5. Have an easy way to catch ideas
Keep a notebook in your pocket or get good at quickly recording ideas on your phone. They don't need to be good ideas, just treat them as valuable and put them in a place where you can find them later. This has a double benefit of freeing your brain up from the work of holding those ideas and giving you a place to start when you're out of ideas, later.
6. Focus on one medium/method at a time
Focus is powerful; it sets boundaries for your creativity, which actually kicks it into gear.
7. Immerse yourself
Read books on or related to your creative pursuit. Read biographies, or watch biographies and documentaries of others in the field. Go to workshops, talk to peers, listen to inspiring music, study, immerse yourself in what you're doing and things related to it. Give your brain plenty of fodder.
8. Think in 5- to 10-minute blocks
What can you do in five minutes? In ten minutes? Think in these terms. It's different than having hours of unbroken time, but that kind of luxury isn't always possible. Five minutes is long enough to write a few sentences, analyze the light in the corner, listen to the line of a song, try a new stitch pattern, match some colors, play with a logo design. It's not enough to do everything, or even much, but it's enough to do something.
9. Make creativity mobile
How can you work on your creative project while you're on the go? Can you listen to related recordings, podcasts, music? Can you jot down ideas in your notebook? Talk about it with a peer or mentor?
10. Eliminate time wasters that eat up your free time
Keep a time log if you're not sure what your time wasters are. You'll find some. Pick one, and get it out of your life.
11. Turn off the TV
It eats your time and your brain cells. If you truly want time to do your creative work, kill it. For that matter, unplug yourself entirely when you're off work and able to be unavailable. Silence the phone, shut down the browser. Give your brain some free space.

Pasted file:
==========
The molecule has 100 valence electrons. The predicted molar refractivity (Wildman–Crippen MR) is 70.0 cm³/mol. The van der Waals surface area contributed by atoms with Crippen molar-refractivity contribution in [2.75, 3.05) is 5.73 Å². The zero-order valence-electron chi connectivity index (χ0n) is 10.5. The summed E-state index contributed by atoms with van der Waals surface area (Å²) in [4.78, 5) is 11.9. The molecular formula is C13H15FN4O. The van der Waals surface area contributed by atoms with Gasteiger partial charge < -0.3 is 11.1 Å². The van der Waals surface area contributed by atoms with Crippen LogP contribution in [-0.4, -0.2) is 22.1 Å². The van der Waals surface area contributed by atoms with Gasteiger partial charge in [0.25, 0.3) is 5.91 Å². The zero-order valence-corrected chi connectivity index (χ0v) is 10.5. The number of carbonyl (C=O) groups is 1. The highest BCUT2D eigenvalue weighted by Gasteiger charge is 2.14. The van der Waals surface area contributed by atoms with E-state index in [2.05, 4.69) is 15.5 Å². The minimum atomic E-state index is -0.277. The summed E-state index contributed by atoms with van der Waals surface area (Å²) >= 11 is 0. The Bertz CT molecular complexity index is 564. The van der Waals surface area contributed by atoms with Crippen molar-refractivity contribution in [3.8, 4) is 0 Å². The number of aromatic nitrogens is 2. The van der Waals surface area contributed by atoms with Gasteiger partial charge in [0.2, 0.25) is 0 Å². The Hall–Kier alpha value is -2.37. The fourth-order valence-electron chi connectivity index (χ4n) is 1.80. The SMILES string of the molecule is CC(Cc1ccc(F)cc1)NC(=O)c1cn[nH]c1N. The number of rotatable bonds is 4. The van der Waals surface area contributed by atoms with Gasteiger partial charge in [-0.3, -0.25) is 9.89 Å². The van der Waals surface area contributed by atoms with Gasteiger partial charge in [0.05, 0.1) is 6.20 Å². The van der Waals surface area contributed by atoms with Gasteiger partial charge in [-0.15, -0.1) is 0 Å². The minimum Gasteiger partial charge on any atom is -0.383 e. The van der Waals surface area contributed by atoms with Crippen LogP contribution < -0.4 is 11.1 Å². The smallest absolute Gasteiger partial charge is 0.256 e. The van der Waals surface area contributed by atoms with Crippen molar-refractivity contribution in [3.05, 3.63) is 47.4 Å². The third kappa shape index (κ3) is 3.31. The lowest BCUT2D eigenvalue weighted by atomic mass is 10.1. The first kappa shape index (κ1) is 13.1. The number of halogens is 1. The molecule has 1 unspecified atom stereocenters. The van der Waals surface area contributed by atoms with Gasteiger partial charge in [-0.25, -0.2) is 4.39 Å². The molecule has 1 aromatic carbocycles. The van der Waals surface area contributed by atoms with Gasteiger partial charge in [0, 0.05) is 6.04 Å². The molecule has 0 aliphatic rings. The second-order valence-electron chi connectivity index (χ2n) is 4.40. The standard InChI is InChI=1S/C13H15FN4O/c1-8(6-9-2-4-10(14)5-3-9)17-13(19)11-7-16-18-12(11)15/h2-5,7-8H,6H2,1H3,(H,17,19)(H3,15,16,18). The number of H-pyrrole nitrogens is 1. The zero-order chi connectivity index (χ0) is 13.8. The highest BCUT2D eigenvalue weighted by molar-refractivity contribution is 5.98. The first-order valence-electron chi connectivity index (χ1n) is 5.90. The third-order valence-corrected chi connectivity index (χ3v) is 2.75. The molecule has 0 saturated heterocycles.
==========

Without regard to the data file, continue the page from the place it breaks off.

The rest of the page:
12. Train your muse
Do some work every day at the same time in the same place. It trains your muse to show up and be ready.
13. Hang out with inspiring people
Find the people in your life who inspire you to work harder, think bigger, be better. Put yourself around them. Limit your time around the people who distract you with gossip, negativity, same-old same-old ruts of life.
14. Define creative work so you know when you're doing it
There are so many ways to be creative. You probably have a lot more creativity in your life than you know. Cooking, baking, sewing, humming, playing games… define creativity beyond art/music/writing.
15. Use your creative strengths on obligatory tasks
Need to plan a birthday party? Find a way to use your creative strengths. You'll pull off a better party and use the time "planning" as creative time. Try to do that with everything possible: volunteer for things that fit your creatively. Take on the work projects that allow you to use your creative strengths. So on.
What are your tips for creative efficiency? How do you fit creative work into your busy life? Share in the comments so we can all benefit.